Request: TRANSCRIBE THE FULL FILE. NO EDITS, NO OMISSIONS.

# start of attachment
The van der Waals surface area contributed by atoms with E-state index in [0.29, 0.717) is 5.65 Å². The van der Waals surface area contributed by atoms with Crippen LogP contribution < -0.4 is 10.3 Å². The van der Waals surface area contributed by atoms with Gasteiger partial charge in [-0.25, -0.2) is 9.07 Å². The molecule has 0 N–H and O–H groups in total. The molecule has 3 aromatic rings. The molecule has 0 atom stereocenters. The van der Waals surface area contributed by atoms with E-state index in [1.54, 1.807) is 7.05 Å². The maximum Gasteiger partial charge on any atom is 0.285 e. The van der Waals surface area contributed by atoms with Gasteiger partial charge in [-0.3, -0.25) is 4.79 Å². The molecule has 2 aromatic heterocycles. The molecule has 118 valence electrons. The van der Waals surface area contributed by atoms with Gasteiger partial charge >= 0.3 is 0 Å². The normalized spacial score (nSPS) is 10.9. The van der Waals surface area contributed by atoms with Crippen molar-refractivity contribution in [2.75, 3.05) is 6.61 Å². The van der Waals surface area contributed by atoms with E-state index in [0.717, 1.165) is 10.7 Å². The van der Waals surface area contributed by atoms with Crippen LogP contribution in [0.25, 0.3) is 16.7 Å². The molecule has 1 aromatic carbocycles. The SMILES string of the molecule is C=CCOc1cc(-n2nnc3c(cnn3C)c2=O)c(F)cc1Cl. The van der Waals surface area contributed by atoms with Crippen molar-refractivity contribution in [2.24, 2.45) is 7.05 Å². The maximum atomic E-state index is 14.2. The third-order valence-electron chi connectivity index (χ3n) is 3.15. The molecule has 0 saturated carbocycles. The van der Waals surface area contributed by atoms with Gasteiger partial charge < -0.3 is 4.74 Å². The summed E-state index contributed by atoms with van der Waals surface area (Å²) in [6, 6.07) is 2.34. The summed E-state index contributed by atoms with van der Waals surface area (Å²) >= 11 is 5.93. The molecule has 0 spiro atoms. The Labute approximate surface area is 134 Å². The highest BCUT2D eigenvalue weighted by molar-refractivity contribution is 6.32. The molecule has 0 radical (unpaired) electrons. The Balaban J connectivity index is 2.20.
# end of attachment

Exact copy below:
The van der Waals surface area contributed by atoms with E-state index in [0.29, 0.717) is 5.65 Å². The van der Waals surface area contributed by atoms with Crippen LogP contribution < -0.4 is 10.3 Å². The van der Waals surface area contributed by atoms with Gasteiger partial charge in [-0.25, -0.2) is 9.07 Å². The molecule has 0 N–H and O–H groups in total. The molecule has 3 aromatic rings. The molecule has 0 atom stereocenters. The van der Waals surface area contributed by atoms with E-state index in [1.54, 1.807) is 7.05 Å². The maximum Gasteiger partial charge on any atom is 0.285 e. The van der Waals surface area contributed by atoms with Gasteiger partial charge in [-0.3, -0.25) is 4.79 Å². The molecule has 2 aromatic heterocycles. The molecule has 118 valence electrons. The van der Waals surface area contributed by atoms with Gasteiger partial charge >= 0.3 is 0 Å². The normalized spacial score (nSPS) is 10.9. The van der Waals surface area contributed by atoms with Crippen molar-refractivity contribution in [2.75, 3.05) is 6.61 Å². The van der Waals surface area contributed by atoms with E-state index in [0.717, 1.165) is 10.7 Å². The van der Waals surface area contributed by atoms with Crippen LogP contribution in [0.25, 0.3) is 16.7 Å². The molecule has 1 aromatic carbocycles. The SMILES string of the molecule is C=CCOc1cc(-n2nnc3c(cnn3C)c2=O)c(F)cc1Cl. The van der Waals surface area contributed by atoms with Crippen molar-refractivity contribution in [2.24, 2.45) is 7.05 Å². The maximum atomic E-state index is 14.2. The third-order valence-electron chi connectivity index (χ3n) is 3.15. The molecule has 0 saturated carbocycles. The van der Waals surface area contributed by atoms with Gasteiger partial charge < -0.3 is 4.74 Å². The summed E-state index contributed by atoms with van der Waals surface area (Å²) in [6, 6.07) is 2.34. The summed E-state index contributed by atoms with van der Waals surface area (Å²) >= 11 is 5.93. The molecule has 0 spiro atoms. The Labute approximate surface area is 134 Å². The highest BCUT2D eigenvalue weighted by molar-refractivity contribution is 6.32. The molecule has 0 radical (unpaired) electrons. The Balaban J connectivity index is 2.20.